Devils Defenseman by Shots For per 60 Minutes
I'm more interested in the shooting rates changing since that's going to more controllable than goals. So seeing Andy Greene not near the bottom in on-ice/off-ice differential is good. It's even better if you're a fan of Fayne and Tallinder, since the team shot more when both were on the ice by a good margin. Unlike Fraser (again, limited minutes, relatively weak competition), this increased with Fayne & Tallinder facing decent competition. It's not a surprise to see Colin White to have a negative differential, since he's pretty much the definition of a defensive defenseman. Though it is a little surprising to see it go up for Anton Volchenkov, who is also a defensive defenseman and played quite a bit with White under Lemaire. Then again, White played more than Volchenkov and with varying partners under MacLean which could be skewing the results here. That may explain the differences in quality of competition; while also providing some context for the negative SF/60 differential for Salmela.
Devils Defenseman by Shots Against per 60 Minutes
Only two regulars had a worse SA/60 differential than Greene: White and Salmela, and like with the SF/60 differential, they both did have at least a higher quality of competition. On the other side, it's very heartening to see a positive change when Fayne and Tallinder came on the ice. Moreso for Tallinder, since he has played considerably more minutes at 5-on-5 than Fayne. What's not so heartening is to see that the opposition bombed away when Fraser and Corrente were on the ice with limited 5-on-5 minutes and weak competition. At least the protected Taormina and Magnan came out ahead when it came to shots - especially Taormina.
Commentary So Far
The whole purpose of looking at the differential for on-ice/off-ice stats for each defenseman is to highlight what happened when they were out there. It's not an be-all, end-all way of looking at things.
That said, Anssi Salmela looks pretty bad by each of these metrics. When he was out there, the opposition shot and scored more, while the Devils did not. At least we can say (for now) that he didn't get soft competition and didn't get great teammates. That mitigates some of the ugliness. Yet, I still recall this comment Tom made when I first looked at Andy Greene earlier this month:
Poor Greene, though. Playing for what will probably be his biggest career contract and he is stuck for the final quarter of the year with Salmela. Out of good faith does Salmela just send him a check for $500,000 with a note that says’ Sorry Man’…?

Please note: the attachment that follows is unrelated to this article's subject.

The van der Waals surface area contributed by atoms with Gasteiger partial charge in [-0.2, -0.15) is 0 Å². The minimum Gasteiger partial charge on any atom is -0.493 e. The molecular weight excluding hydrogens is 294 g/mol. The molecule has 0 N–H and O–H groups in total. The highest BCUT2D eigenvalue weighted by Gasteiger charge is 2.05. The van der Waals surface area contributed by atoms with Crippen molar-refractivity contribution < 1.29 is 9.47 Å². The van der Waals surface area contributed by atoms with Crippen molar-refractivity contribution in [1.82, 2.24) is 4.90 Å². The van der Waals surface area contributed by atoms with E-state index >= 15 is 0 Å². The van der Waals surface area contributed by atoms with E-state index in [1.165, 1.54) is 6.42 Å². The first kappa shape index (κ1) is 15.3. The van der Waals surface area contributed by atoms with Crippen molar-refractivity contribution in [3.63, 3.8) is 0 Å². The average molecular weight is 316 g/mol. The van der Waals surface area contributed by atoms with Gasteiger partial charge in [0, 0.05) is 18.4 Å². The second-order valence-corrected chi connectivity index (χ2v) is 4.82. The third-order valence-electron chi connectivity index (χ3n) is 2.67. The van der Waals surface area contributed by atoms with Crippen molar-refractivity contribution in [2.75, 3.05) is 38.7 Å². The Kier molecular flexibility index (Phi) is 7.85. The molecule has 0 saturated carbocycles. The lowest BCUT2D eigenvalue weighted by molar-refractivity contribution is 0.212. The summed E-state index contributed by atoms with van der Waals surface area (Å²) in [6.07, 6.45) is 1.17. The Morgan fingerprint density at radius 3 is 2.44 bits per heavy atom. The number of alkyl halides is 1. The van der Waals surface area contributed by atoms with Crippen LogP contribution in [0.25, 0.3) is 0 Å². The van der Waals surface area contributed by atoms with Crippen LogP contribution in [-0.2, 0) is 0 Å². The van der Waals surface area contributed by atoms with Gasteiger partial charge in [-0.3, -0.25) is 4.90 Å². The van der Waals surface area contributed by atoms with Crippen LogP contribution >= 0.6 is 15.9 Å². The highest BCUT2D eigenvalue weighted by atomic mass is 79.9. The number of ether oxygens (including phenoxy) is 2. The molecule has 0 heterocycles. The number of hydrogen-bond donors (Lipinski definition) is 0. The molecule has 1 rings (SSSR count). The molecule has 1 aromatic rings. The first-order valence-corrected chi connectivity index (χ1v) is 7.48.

Well, the early Greene-Tallinder pairing didn't go so well either if memory serves; but Behind the Net doesn't allow for splits by games. Anyway, despite whether Salmela was some kind of anvil, at least Greene finished in a decent spot when it came to both shots for and against per 60 minutes. Being on the wrong side of the differentials for goals for and against could be just unfortunate (and I will show that in a later post). All the same, Greene's on-ice/off-ice numbers weren't impressive on their own and they're not impressive among his fellow defensemen in this past season. While there's much more to look at, it's a sign that Greene may be replaceable.
Who looks good coming out of this? Fayne and Tallinder. That pairing really worked well together under Lemaire, and their differentials are good. Only when it came to GA/60 differential was either of them poor, and that was only for Tallinder anyway. For next season, the on-ice/off-ice stats show that this is a pairing that could (should?) stay intact. I wouldn't anoint Fayne as the replacement or immediately state that Tallinder makes Greene redundant, though.
Lastly, I wouldn't put a lot of stock into the numbers of Taormina, Fraser, Corrente, and Magnan since they all got weak competition and only so many games. As of right now, I don't think Fraser or Corrente as anything more than third-pairing defensemen (and Salmela too, while I'm at it) and even less of Magnan. Taormina's interesting in that he actually did get a significant amount of minutes; though I was surprised to see that his SF/60 differential wasn't all that good considering his low quality of competition value. By the same token, his SA/60 differential suggests his defense against said weak competition was on-point. Fair enough.
Part 2 will go over quality of competition, teammates, and Corsi and you should see that in the coming days. In the meantime, please let me know what you think of these stats, how Andy Greene stacked up against his fellow teammates, and other thoughts about the Devils' defensemen discussed here in the comments. Thanks for reading.